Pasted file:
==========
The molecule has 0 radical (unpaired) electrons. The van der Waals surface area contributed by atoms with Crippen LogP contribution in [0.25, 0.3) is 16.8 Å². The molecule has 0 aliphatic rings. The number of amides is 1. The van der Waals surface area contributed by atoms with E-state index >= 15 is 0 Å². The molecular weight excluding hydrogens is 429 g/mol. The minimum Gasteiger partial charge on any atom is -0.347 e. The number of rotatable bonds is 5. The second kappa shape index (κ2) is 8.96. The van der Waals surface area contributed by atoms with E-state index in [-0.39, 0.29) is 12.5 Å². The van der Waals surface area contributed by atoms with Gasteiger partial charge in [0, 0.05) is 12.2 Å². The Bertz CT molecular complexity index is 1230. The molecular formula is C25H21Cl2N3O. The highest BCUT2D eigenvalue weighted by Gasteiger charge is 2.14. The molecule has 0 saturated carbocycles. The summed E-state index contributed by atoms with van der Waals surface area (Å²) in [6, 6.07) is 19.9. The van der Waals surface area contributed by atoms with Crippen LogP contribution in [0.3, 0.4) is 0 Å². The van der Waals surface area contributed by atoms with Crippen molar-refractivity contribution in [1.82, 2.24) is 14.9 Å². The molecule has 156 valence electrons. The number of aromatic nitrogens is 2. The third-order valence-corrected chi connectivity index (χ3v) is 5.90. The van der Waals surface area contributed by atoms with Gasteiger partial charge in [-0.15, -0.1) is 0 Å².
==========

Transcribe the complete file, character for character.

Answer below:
The molecule has 0 radical (unpaired) electrons. The van der Waals surface area contributed by atoms with Crippen LogP contribution in [0.25, 0.3) is 16.8 Å². The molecule has 0 aliphatic rings. The number of amides is 1. The van der Waals surface area contributed by atoms with E-state index >= 15 is 0 Å². The molecular weight excluding hydrogens is 429 g/mol. The minimum Gasteiger partial charge on any atom is -0.347 e. The number of rotatable bonds is 5. The second kappa shape index (κ2) is 8.96. The van der Waals surface area contributed by atoms with E-state index in [-0.39, 0.29) is 12.5 Å². The van der Waals surface area contributed by atoms with Gasteiger partial charge in [0, 0.05) is 12.2 Å². The Bertz CT molecular complexity index is 1230. The molecular formula is C25H21Cl2N3O. The highest BCUT2D eigenvalue weighted by Gasteiger charge is 2.14. The molecule has 0 saturated carbocycles. The summed E-state index contributed by atoms with van der Waals surface area (Å²) in [6, 6.07) is 19.9. The van der Waals surface area contributed by atoms with Crippen LogP contribution in [0.3, 0.4) is 0 Å². The van der Waals surface area contributed by atoms with Crippen molar-refractivity contribution in [1.82, 2.24) is 14.9 Å². The molecule has 156 valence electrons. The number of aromatic nitrogens is 2. The third-order valence-corrected chi connectivity index (χ3v) is 5.90. The van der Waals surface area contributed by atoms with Gasteiger partial charge in [-0.15, -0.1) is 0 Å².